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Application of an "O2/CO2 headspace test with GC-TCD" for biodegradability testing of synthetic ester lubricants in water and soil

: Hahn, S.; Eisenträger, A.

Burk, A.R.:
Water pollution. New research
New York: Nova Science Publishers, Inc, 2005
ISBN: 1-594-54393-3
Aufsatz in Buch
Fraunhofer ITEM ()
O2/CO2 headspace test with GC-TCD; ultimate aerobic biodegradation in water and soil; plain bearing test bench

A ready biodegradability test system is established which is based on the quantification of oxygen and carbon dioxide in the head space of batch vessels using gaschromatography with thermal conductivity detector. The test system is in accordance with the standard procedures ISO 10708 (BODIS-Test), ISO 11266 and ISO 14593 (ISO CO2 Headspace Test) with slight modifications. It is applicable for the assessment of ready biodegradability in water and soil.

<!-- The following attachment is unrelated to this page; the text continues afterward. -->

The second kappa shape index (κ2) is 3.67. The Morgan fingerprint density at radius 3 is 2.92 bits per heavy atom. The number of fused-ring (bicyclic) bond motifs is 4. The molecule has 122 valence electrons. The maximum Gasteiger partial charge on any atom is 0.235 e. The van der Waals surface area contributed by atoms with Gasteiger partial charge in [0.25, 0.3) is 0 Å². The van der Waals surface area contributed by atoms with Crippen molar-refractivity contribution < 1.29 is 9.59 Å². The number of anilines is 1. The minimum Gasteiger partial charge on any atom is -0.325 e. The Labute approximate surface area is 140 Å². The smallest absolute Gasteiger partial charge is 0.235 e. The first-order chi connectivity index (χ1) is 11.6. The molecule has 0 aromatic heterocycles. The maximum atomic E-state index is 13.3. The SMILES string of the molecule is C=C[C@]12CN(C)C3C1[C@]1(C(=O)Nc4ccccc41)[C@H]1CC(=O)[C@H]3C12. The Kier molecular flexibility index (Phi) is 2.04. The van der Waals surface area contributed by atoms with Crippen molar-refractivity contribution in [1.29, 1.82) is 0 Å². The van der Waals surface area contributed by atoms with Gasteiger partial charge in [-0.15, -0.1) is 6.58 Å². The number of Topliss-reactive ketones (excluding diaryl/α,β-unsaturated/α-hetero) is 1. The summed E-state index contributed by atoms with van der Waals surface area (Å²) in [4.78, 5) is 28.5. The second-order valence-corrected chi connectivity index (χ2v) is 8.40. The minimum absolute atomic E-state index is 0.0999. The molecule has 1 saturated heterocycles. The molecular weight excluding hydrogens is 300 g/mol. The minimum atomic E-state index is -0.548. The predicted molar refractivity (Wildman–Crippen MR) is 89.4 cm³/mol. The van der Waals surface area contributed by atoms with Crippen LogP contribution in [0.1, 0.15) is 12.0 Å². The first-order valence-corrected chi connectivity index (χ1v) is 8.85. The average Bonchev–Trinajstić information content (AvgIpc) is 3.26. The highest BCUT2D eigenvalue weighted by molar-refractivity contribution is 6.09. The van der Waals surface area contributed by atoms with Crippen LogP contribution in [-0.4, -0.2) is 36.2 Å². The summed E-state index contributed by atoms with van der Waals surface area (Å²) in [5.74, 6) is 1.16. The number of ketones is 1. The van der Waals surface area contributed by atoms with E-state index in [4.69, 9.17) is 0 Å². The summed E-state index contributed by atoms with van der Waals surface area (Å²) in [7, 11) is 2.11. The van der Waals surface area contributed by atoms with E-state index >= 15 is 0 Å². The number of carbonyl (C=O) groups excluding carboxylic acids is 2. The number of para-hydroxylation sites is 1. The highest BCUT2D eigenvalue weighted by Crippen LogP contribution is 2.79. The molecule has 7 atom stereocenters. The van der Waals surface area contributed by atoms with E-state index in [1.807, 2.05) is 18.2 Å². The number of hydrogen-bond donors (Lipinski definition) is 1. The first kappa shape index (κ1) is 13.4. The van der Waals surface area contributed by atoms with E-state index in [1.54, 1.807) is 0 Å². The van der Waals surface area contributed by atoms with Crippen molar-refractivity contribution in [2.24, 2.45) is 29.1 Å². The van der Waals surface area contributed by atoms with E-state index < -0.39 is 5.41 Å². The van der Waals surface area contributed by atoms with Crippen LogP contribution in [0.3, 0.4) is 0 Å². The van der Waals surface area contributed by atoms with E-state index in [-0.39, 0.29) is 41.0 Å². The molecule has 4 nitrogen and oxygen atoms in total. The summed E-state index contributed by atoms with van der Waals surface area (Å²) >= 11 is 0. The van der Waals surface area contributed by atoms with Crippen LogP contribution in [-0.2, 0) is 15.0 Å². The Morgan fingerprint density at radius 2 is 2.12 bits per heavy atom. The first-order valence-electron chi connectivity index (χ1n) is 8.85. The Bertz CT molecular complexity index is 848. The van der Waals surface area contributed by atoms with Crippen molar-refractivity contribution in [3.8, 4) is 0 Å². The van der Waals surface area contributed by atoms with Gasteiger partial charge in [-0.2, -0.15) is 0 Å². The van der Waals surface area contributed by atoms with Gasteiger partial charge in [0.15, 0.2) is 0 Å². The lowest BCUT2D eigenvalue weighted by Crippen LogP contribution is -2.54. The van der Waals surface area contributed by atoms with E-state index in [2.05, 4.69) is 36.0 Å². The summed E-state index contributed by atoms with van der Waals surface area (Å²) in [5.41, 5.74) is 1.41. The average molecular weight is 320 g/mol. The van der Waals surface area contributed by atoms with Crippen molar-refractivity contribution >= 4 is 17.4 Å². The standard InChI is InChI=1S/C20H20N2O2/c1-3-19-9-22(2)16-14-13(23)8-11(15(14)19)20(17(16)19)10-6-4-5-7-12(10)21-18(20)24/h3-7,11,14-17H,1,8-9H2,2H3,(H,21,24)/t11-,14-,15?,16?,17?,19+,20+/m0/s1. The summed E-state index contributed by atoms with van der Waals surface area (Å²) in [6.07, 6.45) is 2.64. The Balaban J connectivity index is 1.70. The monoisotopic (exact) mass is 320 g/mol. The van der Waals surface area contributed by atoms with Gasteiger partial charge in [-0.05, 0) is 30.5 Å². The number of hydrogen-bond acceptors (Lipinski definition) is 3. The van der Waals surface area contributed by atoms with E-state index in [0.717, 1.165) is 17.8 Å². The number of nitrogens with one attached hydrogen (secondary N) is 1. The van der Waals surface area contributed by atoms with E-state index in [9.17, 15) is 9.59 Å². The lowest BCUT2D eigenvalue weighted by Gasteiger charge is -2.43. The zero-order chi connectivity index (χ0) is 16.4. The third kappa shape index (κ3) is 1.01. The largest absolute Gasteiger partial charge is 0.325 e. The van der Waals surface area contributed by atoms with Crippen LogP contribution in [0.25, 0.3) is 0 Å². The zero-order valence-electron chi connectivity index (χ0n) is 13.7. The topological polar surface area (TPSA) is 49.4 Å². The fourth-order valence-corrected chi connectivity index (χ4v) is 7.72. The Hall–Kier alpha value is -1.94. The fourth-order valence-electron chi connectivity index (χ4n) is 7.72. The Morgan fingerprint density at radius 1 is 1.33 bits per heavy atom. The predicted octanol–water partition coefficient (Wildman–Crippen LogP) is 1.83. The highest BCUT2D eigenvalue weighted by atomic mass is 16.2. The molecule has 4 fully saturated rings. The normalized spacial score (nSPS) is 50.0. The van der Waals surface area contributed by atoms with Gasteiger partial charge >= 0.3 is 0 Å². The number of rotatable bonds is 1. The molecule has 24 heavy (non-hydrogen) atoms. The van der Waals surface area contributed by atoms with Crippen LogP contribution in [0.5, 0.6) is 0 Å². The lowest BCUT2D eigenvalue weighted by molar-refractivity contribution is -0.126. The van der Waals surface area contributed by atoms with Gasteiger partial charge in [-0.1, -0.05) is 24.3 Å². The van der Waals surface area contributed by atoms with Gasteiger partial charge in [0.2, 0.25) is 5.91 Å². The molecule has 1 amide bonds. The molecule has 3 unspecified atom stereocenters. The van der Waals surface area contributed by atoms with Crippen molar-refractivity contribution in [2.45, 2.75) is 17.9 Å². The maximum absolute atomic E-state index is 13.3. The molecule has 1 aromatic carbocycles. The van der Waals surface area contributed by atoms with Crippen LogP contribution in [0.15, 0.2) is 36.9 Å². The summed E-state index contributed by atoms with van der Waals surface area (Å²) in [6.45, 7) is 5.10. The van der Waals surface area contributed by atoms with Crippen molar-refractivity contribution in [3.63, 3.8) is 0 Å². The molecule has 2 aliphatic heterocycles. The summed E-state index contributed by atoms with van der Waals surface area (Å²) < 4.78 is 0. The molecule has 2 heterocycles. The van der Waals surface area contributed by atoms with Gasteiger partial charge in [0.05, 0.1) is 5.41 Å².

In this study the "O2/CO2 Headspace Test with GC-TCD" is used for the assessment of synthetic ester lubricants. The effects on biodegradability in water and soil of both additives and usage are examined and discussed. Ester based cutting fluids, gear fluids and hydraulic fluids with and without additives are used under defined conditions in machine tools and hydraulic and plain bearing test benches. The lubricants are characterised additionally with respect to kinematic viscosity, acidity and elemental composition. Furthermore, a formulated mineral oil is characterised before and after usage in the hydraulic test bench.
Early results clearly show that the mineral oil is far less biodegradable than the ester oils and that their biodegradability is not affected by usage. The biodegradability of the ester oils mainly depends on the characteristics of the base fluids and is not affected by the additives. Antioxidants influence stability and biodegradability indirectly, since they prevent oxopolymerisation effects. Other effects of usage on biodegradation of lubricants are not detected. In this context, the antioxidants ensure ready biodegradability and have a positive effect on the environmental fate of synthetic ester lubricants. These statements could be affirmed in advanced studies with the results on biodegradability in soil.. Furthermore, the fluids show a lower biodegradability in soil within 32 days than in water.